Lancashire adopts ‘close pass’ campaign

12.00 | 27 July 2017 | | 2 comments

The Lancashire Road Safety Partnership has teamed up with the county’s police force to join other areas of the country by launching a ‘close pass’ campaign.

‘Safe Pass’ is designed to encourage motorists to give more space when overtaking pedal cyclists – at least 1.5 metres.

Signs will be erected on specific roads across Lancashire that are popular with cyclists, reminding drivers to take care and give as much space as possible when overtaking.

In addition, a mat (see pic) and cycle demonstration will be rolled out at events and key locations across Lancashire during the summer in an effort to help people visualise the 1.5 metre suggested distance.

Lancashire Police is encouraging members of the public to get involved at these events, at which they can also learn more about road safety in general.

Under the ‘close pass’ scheme developed by West Midlands Police in 2016, plain-clothed police officers saddle up to identify motorists who do not leave the required space when passing cyclists.

The officers on bicycles pass on details of offending drivers to in-car colleagues who intercept them at a designated holding point.

Other areas of the country where a close pass initiative has been introduced include:

Sgt Patrick Worden, roads policing, Lancashire Police, said: "We recognise the vulnerability of pedal cyclists on our roads and want to work with the public to encourage motorists to give cyclists extra room and ‘pass safely’.

"We must have mutual respect on the roads and it is vital cyclists are afforded the same rights and protection as any other road user.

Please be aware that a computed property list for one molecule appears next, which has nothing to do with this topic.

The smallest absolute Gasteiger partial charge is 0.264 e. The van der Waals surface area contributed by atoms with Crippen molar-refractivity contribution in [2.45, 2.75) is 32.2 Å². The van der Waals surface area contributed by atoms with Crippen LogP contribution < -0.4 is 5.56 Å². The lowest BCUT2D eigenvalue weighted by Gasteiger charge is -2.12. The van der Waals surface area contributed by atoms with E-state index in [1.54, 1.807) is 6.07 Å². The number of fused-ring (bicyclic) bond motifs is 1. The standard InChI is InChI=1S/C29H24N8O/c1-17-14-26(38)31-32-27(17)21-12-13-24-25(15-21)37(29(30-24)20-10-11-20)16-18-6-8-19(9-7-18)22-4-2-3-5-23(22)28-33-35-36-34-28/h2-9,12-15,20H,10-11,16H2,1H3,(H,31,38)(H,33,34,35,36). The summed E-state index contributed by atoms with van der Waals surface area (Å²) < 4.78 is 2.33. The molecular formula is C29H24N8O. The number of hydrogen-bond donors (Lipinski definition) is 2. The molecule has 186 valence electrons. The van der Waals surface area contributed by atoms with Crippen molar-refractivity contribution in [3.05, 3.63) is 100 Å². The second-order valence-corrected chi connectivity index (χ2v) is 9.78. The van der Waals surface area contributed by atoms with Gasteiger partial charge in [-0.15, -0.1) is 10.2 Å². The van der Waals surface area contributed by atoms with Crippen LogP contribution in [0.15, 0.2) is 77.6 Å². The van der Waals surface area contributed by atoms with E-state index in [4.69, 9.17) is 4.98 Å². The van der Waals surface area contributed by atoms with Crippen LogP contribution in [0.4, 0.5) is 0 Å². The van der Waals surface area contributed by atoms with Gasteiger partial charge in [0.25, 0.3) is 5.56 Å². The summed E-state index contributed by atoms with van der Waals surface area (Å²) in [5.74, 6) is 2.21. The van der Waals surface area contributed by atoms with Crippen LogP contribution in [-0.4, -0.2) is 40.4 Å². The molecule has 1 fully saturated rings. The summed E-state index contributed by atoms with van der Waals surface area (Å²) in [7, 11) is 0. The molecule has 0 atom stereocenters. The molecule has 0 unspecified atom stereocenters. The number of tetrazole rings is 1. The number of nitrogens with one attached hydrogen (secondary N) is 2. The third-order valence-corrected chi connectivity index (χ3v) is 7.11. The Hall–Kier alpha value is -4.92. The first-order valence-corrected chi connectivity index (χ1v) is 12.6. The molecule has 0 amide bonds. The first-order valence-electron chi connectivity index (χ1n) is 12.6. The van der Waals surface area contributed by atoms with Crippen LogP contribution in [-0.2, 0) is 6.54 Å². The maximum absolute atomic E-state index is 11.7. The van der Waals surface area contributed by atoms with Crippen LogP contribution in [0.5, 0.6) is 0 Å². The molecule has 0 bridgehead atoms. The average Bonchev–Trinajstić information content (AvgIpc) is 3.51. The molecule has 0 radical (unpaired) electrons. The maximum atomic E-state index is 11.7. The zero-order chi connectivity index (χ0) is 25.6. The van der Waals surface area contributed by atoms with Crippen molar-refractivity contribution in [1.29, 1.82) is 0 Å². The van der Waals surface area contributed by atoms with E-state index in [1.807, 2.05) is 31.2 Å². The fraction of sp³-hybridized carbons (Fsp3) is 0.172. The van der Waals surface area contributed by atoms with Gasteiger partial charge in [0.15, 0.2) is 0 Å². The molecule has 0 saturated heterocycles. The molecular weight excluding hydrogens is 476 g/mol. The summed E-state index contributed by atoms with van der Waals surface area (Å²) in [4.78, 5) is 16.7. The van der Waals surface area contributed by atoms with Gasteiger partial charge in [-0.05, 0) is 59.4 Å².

"Our advice is simple, if you cannot overtake without leaving a minimum space of 1.5 metres, then hold back at a safe distance and be patient. A suitable overtaking opportunity will soon present itself."

 

 

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    Fortunately, road conditions and behaviours are constantly being investigated to identify potential ways to improve conditions and safety for all users. What was acceptable then may not be acceptable now and what appears acceptable now may not be the accepted norm in future.

    Pretty sure there where many people who used to drive home drunk with no seatbelts on in cars with no passive safety features who were enlightened enough to change their ways for the greater good?


    Nick, Lancashire
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    Its strikes me as being funny that when cycle lanes became increasingly popular in the 1980/90s and painted on most of our road no one and I mean no one took the slightest bit of notice just how close other road users were when overtaking. One could overtake about a foot away from the cyclist and that was acceptable. Why then do we, or rather do they, the cyclists now find it unnacceptable for us to be anywhere near them and to interfere with what was at one time considered not a problem and a lawfull overtake.


    g craven
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